Aiken County school board holds COVID meeting after deaths

Published: Sep. 7, 2021 at 11:29 PM EDT|Updated: Sep. 8, 2021 at 10:52 AM EDT
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AIKEN, S.C. (WRDW/WAGT) - The Aiken County school board called a special meeting Tuesday as the district deals with the loss of two students and one staff member who recently died.

The board began its meeting with a moment of silence for those who have passed.

The district is mourning the loss of students who recently passed from COVID: Emily Brosnahan from Aiken High School and Ethan Blue from North Augusta Elementary School.

District leaders are also mourning the loss of staff member Gisele Morlan, who was a secretary bookkeeper at Aiken Elementary.

The moment of silence also acknowledged district employees who have lost family members recently. Staff members Candace Beasley at Clearwater Elementary and Angela Dicks, a special education aide at Aiken Elementary, lost their husbands.

The Aiken County Coroner’s Office confirmed Tuesday that the students died last week both from COVID-19.

Brosnahan, 15, passed from COVID on Sept. 1. Her family is looking for support as they mourn the loss of their young daughter. Emily was, “Blind, wheelchair-bound, non-verbal, and suffered from seizures, you never saw her without a smile on her face,” they said. To donate to her family, visit their GoFundMe page.

Emily Brosnahan
Emily Brosnahan(WRDW)

Blue was a fourth-grade student at North Augusta Elementary School who enjoyed the outdoors, cutting grass and fixing things. His funeral will be held on Saturday at Barr-Price Funeral Home Historic B-L Chapel. To send flowers to the family or plant a tree in memory of Ethan T. Blue, visit their Tribute Store.

Ethan Blue
Ethan Blue(WRDW)

Gisele Workman Morlan, a secretary bookkeeper at Aiken Elementary School, died Aug. 31. She was described by her Aiken Elementary family: “She found her purpose in service to others, and we were blessed each day by her presence. She constantly lifted our spirits with her giggles, cheerleader kicks, and sense of humor.” To plant a tree in her memory, visit her Tribute Store.


At the meeting, an audience member yelled: ”Make masks mandatory! Make masks mandatory!”

The cries come as 22 percent of all Aiken County students are quarantining, which is up 5 percent from last week. It’s a different picture for schools with mask requirements. In Richmond County, 3 percent of students were quarantining as of Aug. 27.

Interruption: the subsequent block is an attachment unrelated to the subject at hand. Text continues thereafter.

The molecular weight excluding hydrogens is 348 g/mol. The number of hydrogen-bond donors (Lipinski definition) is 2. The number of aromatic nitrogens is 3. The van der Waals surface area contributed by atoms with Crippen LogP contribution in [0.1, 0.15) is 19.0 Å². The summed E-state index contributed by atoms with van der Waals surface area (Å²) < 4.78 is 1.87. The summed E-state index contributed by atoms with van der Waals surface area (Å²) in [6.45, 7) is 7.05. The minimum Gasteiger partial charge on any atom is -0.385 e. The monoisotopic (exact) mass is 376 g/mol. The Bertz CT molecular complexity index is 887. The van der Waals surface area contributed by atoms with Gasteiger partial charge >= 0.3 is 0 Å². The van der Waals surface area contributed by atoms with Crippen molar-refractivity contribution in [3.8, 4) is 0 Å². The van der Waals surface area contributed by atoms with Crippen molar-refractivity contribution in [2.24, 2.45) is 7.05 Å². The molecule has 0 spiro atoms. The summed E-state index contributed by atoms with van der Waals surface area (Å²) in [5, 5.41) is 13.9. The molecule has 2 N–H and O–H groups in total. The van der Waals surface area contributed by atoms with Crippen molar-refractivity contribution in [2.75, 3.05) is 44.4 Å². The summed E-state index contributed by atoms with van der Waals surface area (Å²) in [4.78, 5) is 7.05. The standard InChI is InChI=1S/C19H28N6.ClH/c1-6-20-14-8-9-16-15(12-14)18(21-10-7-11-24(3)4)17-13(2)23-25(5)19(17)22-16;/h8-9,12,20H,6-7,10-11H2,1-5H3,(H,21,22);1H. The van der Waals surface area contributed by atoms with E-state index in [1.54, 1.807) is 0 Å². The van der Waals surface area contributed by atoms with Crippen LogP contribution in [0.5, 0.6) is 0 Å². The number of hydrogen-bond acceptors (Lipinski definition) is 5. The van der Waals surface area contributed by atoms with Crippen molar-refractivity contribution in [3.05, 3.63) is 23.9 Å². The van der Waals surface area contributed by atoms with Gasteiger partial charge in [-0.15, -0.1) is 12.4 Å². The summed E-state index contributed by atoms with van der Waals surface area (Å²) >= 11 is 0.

There is still no mask mandate because South Carolina state law bans districts from requiring face coverings. District leaders feel like their hands are tied.

“It’s infuriating,” said parent Angela Briatico.

Since Briatico found out about an Aiken County student dying on Friday, she doesn’t feel comfortable sending her unvaccinated 11-year-old to school anymore.

“We do not feel that the school is capable of protecting him,” she said.

Aiken County Superintendent King Laurence said: “We can’t require it, but we can strongly encourage it, and we’re gonna continue to do that.”

He called masks “an excellent way to prevent the spread of the disease.”

“I also have been very clear that people should be vaccinated,” said Laurence.

Briatico is not sure if she will send her child back to school yet. She wants the state Legislature to allow the school district to make its own rules, and so does the school board. Every board member signed off on a resolution to ask state lawmakers to allow district’s to make their own mask rules.

“I think we all collectively want the same thing, we want our children to be able to attend school, and to be safe,” said Briatico.

The superintendent says he expects new quarantine guidance from the state Department of Health and Environmental Control as soon as Wednesday. That would shorten the quarantine period from 14 days to 10 days if a student agrees to come back to school wearing a mask.



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